Phase 6: Outreach

Ask your product team or account managers to see if they can make a warm intro to customers they’ve already talked with.

If that’s not possible...

  1. Set up a calendly to make it easy for people to book time with you.
  2. Just use Gmail to send invitations from your client email (i.e., You shouldn’t need anything fancy and you shouldn’t send more than 50 emails in a batch.
  3. You can use the “Message Template” feature or aText to speed up the repetitive parts.
  4. Here’s an outreach template that has worked well in the past:
Subject: [COMPANY NAME] feedback (and gift card)
I work with the growth team at [COMPANY NAME] — I saw you’ve been using us for a while and I’d love to interview you about what your experience has been like. This would directly impact the features we build and how we market them.
(I'll send you a $25 Amazon gift card as a thank you.)
Free for 15-20 minutes this week or next? You can book time here [LINK to calendly].

An incentive helps get people to respond, but it isn’t always necessary. For some, the incentive is just being able to give input on the product and marketing direction, and adding money/gifts makes the interaction feel too transactional. (We see this most with mission-driven companies.)

Sometimes, we offer a “virtual lunch” to be cute – i.e., a $25 DoorDash gift card. You get the best response rates when you research the person you’re emailing and offer them a tailored incentive. For example, if their Instagram has tons of photos of their pug, get them tickets a local dog show.

Note: If your company has fewer than 10 happy users, you should invest much more than $25 in them. Good teams literally fly out to get lunch with these people and build a relationship with them. (This also makes it easier to interview them in the future.) You can invite these people to your “Customer Advisory Board.”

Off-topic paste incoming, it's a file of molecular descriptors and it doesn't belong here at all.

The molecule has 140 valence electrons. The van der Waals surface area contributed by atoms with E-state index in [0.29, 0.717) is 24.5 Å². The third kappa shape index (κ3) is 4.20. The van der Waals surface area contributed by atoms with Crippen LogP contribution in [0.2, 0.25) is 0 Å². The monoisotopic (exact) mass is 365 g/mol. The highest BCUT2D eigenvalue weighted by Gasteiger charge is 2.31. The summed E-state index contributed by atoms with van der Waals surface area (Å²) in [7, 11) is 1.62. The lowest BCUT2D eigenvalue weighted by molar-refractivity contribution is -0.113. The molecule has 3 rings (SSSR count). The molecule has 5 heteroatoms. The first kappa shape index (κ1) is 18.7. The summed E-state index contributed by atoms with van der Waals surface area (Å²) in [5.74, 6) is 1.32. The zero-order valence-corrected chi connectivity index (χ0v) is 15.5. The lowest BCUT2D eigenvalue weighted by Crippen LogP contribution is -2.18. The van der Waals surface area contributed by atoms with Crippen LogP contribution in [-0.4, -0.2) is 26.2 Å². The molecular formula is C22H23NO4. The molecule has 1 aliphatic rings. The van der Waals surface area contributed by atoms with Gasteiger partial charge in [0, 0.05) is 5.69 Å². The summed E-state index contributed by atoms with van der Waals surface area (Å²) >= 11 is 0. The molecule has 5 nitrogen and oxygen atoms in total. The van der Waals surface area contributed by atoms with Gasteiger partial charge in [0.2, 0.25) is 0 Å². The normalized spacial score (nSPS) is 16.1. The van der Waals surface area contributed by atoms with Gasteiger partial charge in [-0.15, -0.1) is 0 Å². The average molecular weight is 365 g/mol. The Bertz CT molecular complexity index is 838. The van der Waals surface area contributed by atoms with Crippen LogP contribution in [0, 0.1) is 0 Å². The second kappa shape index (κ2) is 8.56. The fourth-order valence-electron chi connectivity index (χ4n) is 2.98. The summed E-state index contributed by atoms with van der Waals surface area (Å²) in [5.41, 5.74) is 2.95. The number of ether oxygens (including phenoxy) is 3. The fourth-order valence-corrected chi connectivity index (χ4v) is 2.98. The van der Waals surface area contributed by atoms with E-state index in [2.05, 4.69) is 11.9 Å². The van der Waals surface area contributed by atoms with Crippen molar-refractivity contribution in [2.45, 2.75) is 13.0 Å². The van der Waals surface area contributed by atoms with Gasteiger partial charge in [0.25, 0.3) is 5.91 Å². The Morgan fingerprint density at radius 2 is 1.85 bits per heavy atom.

1. Bounce your email off your mentor in Slack for feedback.
  2. Use the “Send Later” feature in Gmail to schedule the email to go out between 8:30 and 9:10 AM on a weekday. Account for time zone.
    • Why? People check their email first thing in the morning (i.e., 9 AM, when they first start working), and the newest emails sit at the top. This means we want to get to their inbox right before they open it.
    • There are many opinions on the best time to send emails, so feel free to ignore our advice if you think you have a good reason.

Phase 7: Interview People

You can build off the questions in Phase 2.

It’s OK (in fact, it’s very good!) to ask for another interview if you weren’t able to get to every question you wanted and the vibe is good.

Aim to interview at least 10 users. Stop when you aren’t getting new learnings.

Feel free to invite your advisor to the first 1 or 2 interviews (if it works with their schedule).

[Optional] Record calls with Grain.


I don't want to distract users/myself by taking notes during the interview. What do you recommend?
Is it OK to ask users if I can record the interview?
How do you troubleshoot why users aren’t doing user interviews?

Phase 8: Create Outputs

Your learnings should lead to...

  1. Filled out personas slides and buyer’s journey
  2. A filled out value props doc (template, background reading)

Start filling them out.

Additional Resources